Even if the Opinion of AG Campos does not mention this at all, the dispute about access to the Bundeskartellamt's decision and Vossloh Laeis' refusal to cooperate with Stadwerke München in a parallel clarification of the facts needs to be placed in the context of the applicable leniency programme run by the Bundeskartellamt, and the civil litigation around the action for damages against Vossloh Laeis. This is important to understand the position of the parties, as well as the shadows that loom over the approach taken by AG Campos (discussed below).

As part of a leniency programme (not only Bundeskartellamt's, but those run by the contracting authorities of other Member States and the European Commission itself), economic operators that have participated in bid rigging offences can seek an exemption or reduction of the fines that would otherwise be applicable if they uncover the cartel and/or cooperate with the competition authority in its investigation (the degree of cooperation and the relevance of the information provided determining the level of 'discount' on the otherwise applicable fine).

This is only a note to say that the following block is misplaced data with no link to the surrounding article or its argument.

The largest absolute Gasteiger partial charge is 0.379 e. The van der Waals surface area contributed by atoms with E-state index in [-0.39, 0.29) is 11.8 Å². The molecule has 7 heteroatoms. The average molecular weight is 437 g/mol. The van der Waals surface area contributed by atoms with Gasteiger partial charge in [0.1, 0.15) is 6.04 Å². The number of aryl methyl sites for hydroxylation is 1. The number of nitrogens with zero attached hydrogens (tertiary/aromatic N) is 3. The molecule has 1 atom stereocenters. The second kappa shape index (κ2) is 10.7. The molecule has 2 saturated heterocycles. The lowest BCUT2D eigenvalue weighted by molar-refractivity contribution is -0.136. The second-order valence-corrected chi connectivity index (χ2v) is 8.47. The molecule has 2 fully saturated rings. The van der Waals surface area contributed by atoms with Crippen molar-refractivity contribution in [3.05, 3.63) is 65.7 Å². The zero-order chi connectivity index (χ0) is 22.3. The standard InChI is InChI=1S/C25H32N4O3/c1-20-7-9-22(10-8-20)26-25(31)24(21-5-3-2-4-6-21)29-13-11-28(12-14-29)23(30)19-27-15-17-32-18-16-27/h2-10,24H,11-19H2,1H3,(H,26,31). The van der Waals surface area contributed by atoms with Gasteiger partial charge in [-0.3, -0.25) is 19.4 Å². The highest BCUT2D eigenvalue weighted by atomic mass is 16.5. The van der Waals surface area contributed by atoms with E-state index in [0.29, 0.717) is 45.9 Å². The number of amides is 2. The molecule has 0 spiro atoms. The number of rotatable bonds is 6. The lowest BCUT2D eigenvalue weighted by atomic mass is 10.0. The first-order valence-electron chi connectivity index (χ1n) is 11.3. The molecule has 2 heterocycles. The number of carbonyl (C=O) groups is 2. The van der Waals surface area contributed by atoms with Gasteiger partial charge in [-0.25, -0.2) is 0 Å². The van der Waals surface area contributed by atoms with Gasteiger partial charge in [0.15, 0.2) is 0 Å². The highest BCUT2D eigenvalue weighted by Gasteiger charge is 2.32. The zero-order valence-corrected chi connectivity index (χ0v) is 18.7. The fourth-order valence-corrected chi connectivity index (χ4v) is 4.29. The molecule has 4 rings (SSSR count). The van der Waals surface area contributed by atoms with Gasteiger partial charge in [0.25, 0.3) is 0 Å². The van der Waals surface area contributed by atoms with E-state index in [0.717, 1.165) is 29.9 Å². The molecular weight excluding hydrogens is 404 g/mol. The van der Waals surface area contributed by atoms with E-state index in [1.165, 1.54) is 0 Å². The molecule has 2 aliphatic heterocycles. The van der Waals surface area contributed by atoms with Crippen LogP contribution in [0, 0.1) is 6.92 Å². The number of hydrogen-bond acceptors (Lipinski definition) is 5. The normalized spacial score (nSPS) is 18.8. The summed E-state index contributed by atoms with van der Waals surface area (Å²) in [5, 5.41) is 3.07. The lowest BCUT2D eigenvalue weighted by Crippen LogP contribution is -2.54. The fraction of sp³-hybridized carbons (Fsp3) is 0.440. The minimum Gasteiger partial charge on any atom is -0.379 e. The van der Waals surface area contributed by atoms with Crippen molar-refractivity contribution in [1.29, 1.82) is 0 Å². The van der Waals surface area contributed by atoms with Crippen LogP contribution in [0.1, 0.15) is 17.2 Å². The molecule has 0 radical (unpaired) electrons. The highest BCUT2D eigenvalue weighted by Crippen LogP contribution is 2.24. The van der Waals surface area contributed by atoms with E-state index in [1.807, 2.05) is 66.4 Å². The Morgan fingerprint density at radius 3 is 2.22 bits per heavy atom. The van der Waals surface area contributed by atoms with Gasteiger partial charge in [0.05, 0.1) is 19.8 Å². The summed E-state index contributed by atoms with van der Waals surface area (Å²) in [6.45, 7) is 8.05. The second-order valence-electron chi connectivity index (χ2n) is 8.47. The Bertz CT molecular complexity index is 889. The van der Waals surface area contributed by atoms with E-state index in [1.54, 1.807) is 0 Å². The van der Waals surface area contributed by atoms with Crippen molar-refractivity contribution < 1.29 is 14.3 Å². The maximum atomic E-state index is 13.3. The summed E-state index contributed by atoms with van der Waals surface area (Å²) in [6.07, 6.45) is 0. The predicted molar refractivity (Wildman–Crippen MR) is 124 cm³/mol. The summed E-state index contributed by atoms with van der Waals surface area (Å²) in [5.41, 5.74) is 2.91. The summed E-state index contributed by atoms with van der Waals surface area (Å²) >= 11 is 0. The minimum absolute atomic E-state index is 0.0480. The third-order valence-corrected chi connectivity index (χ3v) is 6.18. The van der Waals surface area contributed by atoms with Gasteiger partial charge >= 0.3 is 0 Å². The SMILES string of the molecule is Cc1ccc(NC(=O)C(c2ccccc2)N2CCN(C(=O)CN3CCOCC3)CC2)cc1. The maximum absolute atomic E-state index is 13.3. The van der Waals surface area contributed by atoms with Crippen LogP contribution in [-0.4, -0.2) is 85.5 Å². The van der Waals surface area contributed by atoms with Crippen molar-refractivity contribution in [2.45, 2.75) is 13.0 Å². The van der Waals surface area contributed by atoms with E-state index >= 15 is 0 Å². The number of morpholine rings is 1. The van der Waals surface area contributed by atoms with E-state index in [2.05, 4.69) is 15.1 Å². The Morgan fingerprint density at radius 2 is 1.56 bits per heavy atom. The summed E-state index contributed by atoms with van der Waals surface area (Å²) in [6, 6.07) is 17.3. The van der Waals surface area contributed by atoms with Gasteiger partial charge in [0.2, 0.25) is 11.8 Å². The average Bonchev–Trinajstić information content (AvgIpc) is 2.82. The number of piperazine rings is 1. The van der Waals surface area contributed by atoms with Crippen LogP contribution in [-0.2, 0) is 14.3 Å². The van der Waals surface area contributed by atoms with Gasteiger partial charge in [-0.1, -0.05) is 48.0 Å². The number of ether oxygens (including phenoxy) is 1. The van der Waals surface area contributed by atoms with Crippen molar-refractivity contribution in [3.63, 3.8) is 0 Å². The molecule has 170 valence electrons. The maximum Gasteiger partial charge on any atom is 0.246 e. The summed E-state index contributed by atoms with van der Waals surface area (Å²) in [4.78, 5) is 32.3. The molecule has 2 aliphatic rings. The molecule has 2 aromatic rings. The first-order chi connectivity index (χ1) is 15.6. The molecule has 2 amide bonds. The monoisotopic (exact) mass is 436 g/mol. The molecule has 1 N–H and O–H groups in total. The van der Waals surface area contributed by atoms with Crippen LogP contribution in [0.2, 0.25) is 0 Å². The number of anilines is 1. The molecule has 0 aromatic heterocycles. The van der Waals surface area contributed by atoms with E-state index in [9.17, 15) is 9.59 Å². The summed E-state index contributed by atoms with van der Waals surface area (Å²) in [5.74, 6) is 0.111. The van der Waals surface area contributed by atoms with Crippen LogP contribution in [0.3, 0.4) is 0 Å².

In return for their cooperation, cartellists not only benefit from exemption or reduction of the fines, but also from some protection against claims for damages by the victims of their collusive behaviour. Indeed, competition authorities will take measures to ensure that leniency statements are not disclosed to the public, will include minimal parts of them in their final decisions imposing fines, and will redact relevant material from the public version of those decisions. This makes it virtually impossible for 'outsiders' to learn about the detailed ways in which the cartel functioned on the basis of public information resulting from the infringement procedure. Moreover, leniency programmes are specially protected by the Directive on competition damages (2014/104/EU), which requires Member States to ensure that 'for the purpose of actions for damages, national courts cannot at any time order a party or a third party to disclose ... leniency statements' (Art 6(6)(a)) (see also the position of the CJEU here).

This creates significant difficulties in the context of follow-on damages actions, where the previous investigation by the competition authority is of no avail to victims seeking redress. This would explain why Stadwerke München insisted in having access to the confidential version of the decision imposing a fine, and why Vossloh Laeis resisted such disclosure. It also clarifies how, in this specific context, cooperation with the competition authority is of no use to contracting entities and authorities seeking to understand the behaviour of the economic operator, as the opacity surrounding leniency programmes prevents them from benefiting from the investigation and findings of the competition authority.